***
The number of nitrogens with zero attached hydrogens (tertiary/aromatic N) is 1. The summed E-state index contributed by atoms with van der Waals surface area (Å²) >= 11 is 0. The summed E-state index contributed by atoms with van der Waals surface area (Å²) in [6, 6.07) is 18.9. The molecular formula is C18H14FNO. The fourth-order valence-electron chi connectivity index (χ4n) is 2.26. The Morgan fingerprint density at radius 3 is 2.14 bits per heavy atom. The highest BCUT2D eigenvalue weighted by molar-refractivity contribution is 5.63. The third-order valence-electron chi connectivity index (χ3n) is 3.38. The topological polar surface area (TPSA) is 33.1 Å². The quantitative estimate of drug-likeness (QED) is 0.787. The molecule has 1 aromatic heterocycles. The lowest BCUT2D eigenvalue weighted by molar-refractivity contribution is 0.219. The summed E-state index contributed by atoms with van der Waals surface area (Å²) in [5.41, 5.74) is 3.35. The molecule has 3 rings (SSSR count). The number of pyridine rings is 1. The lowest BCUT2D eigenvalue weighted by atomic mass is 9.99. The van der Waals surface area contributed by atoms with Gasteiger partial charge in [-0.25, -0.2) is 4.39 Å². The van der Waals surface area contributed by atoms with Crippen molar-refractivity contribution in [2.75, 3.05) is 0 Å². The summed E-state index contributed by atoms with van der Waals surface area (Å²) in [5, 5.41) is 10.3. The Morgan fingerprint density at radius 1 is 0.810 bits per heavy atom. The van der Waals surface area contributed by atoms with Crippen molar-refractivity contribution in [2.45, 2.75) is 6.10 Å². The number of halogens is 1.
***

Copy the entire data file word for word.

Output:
The number of nitrogens with zero attached hydrogens (tertiary/aromatic N) is 1. The summed E-state index contributed by atoms with van der Waals surface area (Å²) >= 11 is 0. The summed E-state index contributed by atoms with van der Waals surface area (Å²) in [6, 6.07) is 18.9. The molecular formula is C18H14FNO. The fourth-order valence-electron chi connectivity index (χ4n) is 2.26. The Morgan fingerprint density at radius 3 is 2.14 bits per heavy atom. The highest BCUT2D eigenvalue weighted by molar-refractivity contribution is 5.63. The third-order valence-electron chi connectivity index (χ3n) is 3.38. The topological polar surface area (TPSA) is 33.1 Å². The quantitative estimate of drug-likeness (QED) is 0.787. The molecule has 1 aromatic heterocycles. The lowest BCUT2D eigenvalue weighted by molar-refractivity contribution is 0.219. The summed E-state index contributed by atoms with van der Waals surface area (Å²) in [5.41, 5.74) is 3.35. The molecule has 3 rings (SSSR count). The number of pyridine rings is 1. The lowest BCUT2D eigenvalue weighted by atomic mass is 9.99. The van der Waals surface area contributed by atoms with Gasteiger partial charge in [-0.25, -0.2) is 4.39 Å². The van der Waals surface area contributed by atoms with Crippen molar-refractivity contribution in [2.75, 3.05) is 0 Å². The summed E-state index contributed by atoms with van der Waals surface area (Å²) in [5, 5.41) is 10.3. The Morgan fingerprint density at radius 1 is 0.810 bits per heavy atom. The van der Waals surface area contributed by atoms with Crippen molar-refractivity contribution in [2.45, 2.75) is 6.10 Å². The number of halogens is 1.